This is the introduction to a 12 part series of videos. I encourage you to watch the entire series.
Robert* grew up in a strong Christian family and attended a large, conservative evangelical church. In high school, he was active in his church’s youth group. and after graduating, attended a conservative Christian college and got involved in ministry.
By all appearances, Robert was a well-adjusted and healthy, young Christian man. Yet during college, Robert confessed to his family and Christian friends that he struggled with attraction to other men.
Robert’s family and Christian friends responded with love and compassion. His parents didn’t shun or shame him, but instead expressed support. Similarly, Robert’s friends continued to include him in their social group. And his church responded with open arms, allowing him to serve in leadership, so long as he resisted acting upon his same-sex desires.
Yet no one seemed to know how to help Robert.
The sovereignty of God is not a secondary doctrine that is relegated to an obscure corner in the Bible. Rather, this truth is the very bedrock doctrine of all Scripture. This is the Mount Everest of biblical teaching, the towering truth that transcends all theology. From its opening verse, the Bible asserts in no uncertain terms that God is and that God reigns. In other words, He is God—not merely in name, but in full reality. God does as He pleases, when He pleases, where He pleases, how He pleases, and with whom He pleases in saving undeserving sinners. All other doctrines of the Christian faith must be brought into alignment with this keystone truth.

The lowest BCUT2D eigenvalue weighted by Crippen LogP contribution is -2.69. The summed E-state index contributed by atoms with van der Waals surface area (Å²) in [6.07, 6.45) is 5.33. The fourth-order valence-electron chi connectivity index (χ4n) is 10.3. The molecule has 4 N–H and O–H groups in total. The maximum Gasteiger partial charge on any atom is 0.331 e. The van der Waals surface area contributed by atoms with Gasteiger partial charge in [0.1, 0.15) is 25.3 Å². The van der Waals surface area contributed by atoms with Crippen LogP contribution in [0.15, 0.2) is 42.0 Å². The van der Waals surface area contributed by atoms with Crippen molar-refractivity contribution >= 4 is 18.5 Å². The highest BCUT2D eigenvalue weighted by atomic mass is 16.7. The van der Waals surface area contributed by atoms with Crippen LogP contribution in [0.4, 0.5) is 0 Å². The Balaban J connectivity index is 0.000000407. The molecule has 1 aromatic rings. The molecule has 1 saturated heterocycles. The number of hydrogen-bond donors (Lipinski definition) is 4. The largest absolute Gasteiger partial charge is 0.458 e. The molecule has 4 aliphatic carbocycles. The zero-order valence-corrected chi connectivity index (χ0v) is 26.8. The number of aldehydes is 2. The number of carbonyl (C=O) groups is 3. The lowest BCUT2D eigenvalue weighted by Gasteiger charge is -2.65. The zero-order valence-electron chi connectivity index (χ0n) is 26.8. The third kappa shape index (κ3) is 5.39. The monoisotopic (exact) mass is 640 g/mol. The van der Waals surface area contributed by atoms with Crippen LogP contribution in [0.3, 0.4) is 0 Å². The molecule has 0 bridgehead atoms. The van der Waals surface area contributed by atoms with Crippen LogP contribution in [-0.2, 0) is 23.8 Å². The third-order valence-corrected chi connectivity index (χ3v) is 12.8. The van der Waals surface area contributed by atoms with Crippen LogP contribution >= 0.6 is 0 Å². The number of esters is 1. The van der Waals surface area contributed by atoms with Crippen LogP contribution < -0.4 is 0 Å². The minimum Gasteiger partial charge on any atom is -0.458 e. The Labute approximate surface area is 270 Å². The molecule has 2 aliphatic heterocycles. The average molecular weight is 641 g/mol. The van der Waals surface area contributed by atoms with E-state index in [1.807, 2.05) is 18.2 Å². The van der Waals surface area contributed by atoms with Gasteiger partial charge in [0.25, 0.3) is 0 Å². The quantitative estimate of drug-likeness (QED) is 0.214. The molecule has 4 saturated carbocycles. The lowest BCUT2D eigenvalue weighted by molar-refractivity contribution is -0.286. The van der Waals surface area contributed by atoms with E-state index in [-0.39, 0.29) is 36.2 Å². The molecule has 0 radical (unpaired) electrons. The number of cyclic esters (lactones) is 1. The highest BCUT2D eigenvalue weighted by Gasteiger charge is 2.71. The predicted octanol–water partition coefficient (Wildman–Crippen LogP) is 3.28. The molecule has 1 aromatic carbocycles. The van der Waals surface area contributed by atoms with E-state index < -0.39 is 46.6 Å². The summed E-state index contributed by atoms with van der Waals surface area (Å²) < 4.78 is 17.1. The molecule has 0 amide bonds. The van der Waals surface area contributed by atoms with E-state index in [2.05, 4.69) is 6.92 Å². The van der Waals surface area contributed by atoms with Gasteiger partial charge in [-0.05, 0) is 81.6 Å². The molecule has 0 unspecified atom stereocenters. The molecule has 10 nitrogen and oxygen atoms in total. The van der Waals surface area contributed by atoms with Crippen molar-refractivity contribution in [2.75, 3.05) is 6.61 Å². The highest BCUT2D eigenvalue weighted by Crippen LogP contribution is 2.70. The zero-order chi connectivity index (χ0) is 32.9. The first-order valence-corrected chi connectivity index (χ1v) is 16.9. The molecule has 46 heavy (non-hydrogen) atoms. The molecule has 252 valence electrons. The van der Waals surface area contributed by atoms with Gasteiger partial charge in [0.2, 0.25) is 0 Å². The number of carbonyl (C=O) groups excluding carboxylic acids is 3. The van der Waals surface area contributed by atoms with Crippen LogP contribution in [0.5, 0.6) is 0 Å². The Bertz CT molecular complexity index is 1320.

Southern Baptist Convention President J.D. Greear’s response to Vice President Mike Pence’s speech at SBC annual meeting this week,
“I know that sent a terribly mixed signal. We are grateful for civic leaders who want to speak to our Convention—but make no mistake about it, our identity is in the gospel and our unity is in the Great Commission. Commissioned missionaries, not political platforms, are what we do.”
I agree with him!
It’s one of those moments we wish we could have seen firsthand. It took place in the square before the Water Gate. At daybreak, Ezra brought out the law. He unrolled the scroll and began reading. He kept on until noon, and all the while the great crowd gave their rapt attention. The law was read, interpreted, and studied. Nehemiah 8, which records this event, also tells us that this Bible study session resulted in worship. The people were humbled, and their faces looked to the ground. They bowed before God as He revealed Himself in His holy Word.
This event from the Old Testament is a precedent-setting moment. God’s people gather, they hear God’s Word read, they hear God’s Word interpreted and taught, and they worship. This is how it’s supposed to be. As the decades pass and generations come and go, however, God’s Word sadly recedes from the center of His people’s lives and from prominence in His congregation. The Old Testament prophets spoke of a famine of the Word of God. As we look through the pages of the Bible and through church history, we find such times of famine. One of the severest of these times of famine came on the eve of the Reformation.